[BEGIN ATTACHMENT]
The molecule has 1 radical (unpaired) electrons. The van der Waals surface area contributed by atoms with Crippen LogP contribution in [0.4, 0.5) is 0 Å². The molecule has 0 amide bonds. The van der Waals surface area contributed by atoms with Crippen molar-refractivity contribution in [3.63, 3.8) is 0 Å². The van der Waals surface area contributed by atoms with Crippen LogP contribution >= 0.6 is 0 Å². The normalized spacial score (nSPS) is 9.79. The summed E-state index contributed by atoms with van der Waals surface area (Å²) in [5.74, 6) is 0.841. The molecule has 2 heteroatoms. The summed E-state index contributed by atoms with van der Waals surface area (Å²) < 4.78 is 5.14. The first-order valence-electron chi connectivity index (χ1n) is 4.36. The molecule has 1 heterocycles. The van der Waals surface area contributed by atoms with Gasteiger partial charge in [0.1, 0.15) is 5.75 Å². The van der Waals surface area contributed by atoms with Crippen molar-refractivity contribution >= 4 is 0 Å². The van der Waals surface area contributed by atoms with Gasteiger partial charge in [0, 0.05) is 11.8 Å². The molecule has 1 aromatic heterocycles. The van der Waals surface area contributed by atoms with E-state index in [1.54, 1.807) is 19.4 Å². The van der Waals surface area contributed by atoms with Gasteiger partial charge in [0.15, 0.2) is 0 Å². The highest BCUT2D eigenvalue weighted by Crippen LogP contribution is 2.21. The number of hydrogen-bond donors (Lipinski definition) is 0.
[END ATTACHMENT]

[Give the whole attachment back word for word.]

The molecule has 1 radical (unpaired) electrons. The van der Waals surface area contributed by atoms with Crippen LogP contribution in [0.4, 0.5) is 0 Å². The molecule has 0 amide bonds. The van der Waals surface area contributed by atoms with Crippen molar-refractivity contribution in [3.63, 3.8) is 0 Å². The van der Waals surface area contributed by atoms with Crippen LogP contribution >= 0.6 is 0 Å². The normalized spacial score (nSPS) is 9.79. The summed E-state index contributed by atoms with van der Waals surface area (Å²) in [5.74, 6) is 0.841. The molecule has 2 heteroatoms. The summed E-state index contributed by atoms with van der Waals surface area (Å²) < 4.78 is 5.14. The first-order valence-electron chi connectivity index (χ1n) is 4.36. The molecule has 1 heterocycles. The van der Waals surface area contributed by atoms with Gasteiger partial charge in [0.1, 0.15) is 5.75 Å². The van der Waals surface area contributed by atoms with Crippen molar-refractivity contribution >= 4 is 0 Å². The van der Waals surface area contributed by atoms with Gasteiger partial charge in [0, 0.05) is 11.8 Å². The molecule has 1 aromatic heterocycles. The van der Waals surface area contributed by atoms with E-state index in [1.54, 1.807) is 19.4 Å². The van der Waals surface area contributed by atoms with Gasteiger partial charge in [0.15, 0.2) is 0 Å². The highest BCUT2D eigenvalue weighted by Crippen LogP contribution is 2.21. The number of hydrogen-bond donors (Lipinski definition) is 0.